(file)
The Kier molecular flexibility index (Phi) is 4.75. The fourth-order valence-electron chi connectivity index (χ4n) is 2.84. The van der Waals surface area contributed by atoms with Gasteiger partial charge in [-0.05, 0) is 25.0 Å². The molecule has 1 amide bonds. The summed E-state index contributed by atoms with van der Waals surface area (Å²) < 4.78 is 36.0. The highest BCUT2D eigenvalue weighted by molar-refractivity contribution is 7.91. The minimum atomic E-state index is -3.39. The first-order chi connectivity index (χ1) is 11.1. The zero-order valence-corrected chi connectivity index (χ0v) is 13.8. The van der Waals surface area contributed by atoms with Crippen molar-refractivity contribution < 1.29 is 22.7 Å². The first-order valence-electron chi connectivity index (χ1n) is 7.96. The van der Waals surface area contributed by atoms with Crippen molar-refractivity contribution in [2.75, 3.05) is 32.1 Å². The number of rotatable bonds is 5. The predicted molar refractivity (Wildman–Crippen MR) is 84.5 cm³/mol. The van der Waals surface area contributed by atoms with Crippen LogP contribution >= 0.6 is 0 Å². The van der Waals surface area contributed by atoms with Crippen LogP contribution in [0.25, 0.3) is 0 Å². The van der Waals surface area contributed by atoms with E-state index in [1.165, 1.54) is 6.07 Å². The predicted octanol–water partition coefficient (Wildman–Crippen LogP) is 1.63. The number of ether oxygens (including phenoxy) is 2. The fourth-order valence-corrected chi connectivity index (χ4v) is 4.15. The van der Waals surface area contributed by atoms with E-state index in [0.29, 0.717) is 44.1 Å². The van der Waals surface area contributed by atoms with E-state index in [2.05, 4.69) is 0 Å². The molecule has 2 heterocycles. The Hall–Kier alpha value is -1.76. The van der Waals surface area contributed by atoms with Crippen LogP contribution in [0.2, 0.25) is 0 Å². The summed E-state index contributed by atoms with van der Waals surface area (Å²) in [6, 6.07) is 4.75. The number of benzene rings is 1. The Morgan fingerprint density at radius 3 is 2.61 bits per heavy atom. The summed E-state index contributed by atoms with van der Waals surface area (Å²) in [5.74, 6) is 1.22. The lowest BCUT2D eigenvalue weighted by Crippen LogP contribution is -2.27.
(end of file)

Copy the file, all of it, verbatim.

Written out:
The Kier molecular flexibility index (Phi) is 4.75. The fourth-order valence-electron chi connectivity index (χ4n) is 2.84. The van der Waals surface area contributed by atoms with Gasteiger partial charge in [-0.05, 0) is 25.0 Å². The molecule has 1 amide bonds. The summed E-state index contributed by atoms with van der Waals surface area (Å²) < 4.78 is 36.0. The highest BCUT2D eigenvalue weighted by molar-refractivity contribution is 7.91. The minimum atomic E-state index is -3.39. The first-order chi connectivity index (χ1) is 11.1. The zero-order valence-corrected chi connectivity index (χ0v) is 13.8. The van der Waals surface area contributed by atoms with Crippen molar-refractivity contribution < 1.29 is 22.7 Å². The first-order valence-electron chi connectivity index (χ1n) is 7.96. The van der Waals surface area contributed by atoms with Crippen molar-refractivity contribution in [2.75, 3.05) is 32.1 Å². The number of rotatable bonds is 5. The predicted molar refractivity (Wildman–Crippen MR) is 84.5 cm³/mol. The van der Waals surface area contributed by atoms with Crippen LogP contribution >= 0.6 is 0 Å². The van der Waals surface area contributed by atoms with Crippen LogP contribution in [0.25, 0.3) is 0 Å². The van der Waals surface area contributed by atoms with E-state index in [1.165, 1.54) is 6.07 Å². The predicted octanol–water partition coefficient (Wildman–Crippen LogP) is 1.63. The number of ether oxygens (including phenoxy) is 2. The fourth-order valence-corrected chi connectivity index (χ4v) is 4.15. The van der Waals surface area contributed by atoms with E-state index in [0.29, 0.717) is 44.1 Å². The van der Waals surface area contributed by atoms with E-state index in [2.05, 4.69) is 0 Å². The molecule has 2 heterocycles. The Hall–Kier alpha value is -1.76. The van der Waals surface area contributed by atoms with Crippen LogP contribution in [0.2, 0.25) is 0 Å². The summed E-state index contributed by atoms with van der Waals surface area (Å²) in [6, 6.07) is 4.75. The number of benzene rings is 1. The Morgan fingerprint density at radius 3 is 2.61 bits per heavy atom. The summed E-state index contributed by atoms with van der Waals surface area (Å²) in [5.74, 6) is 1.22. The lowest BCUT2D eigenvalue weighted by Crippen LogP contribution is -2.27.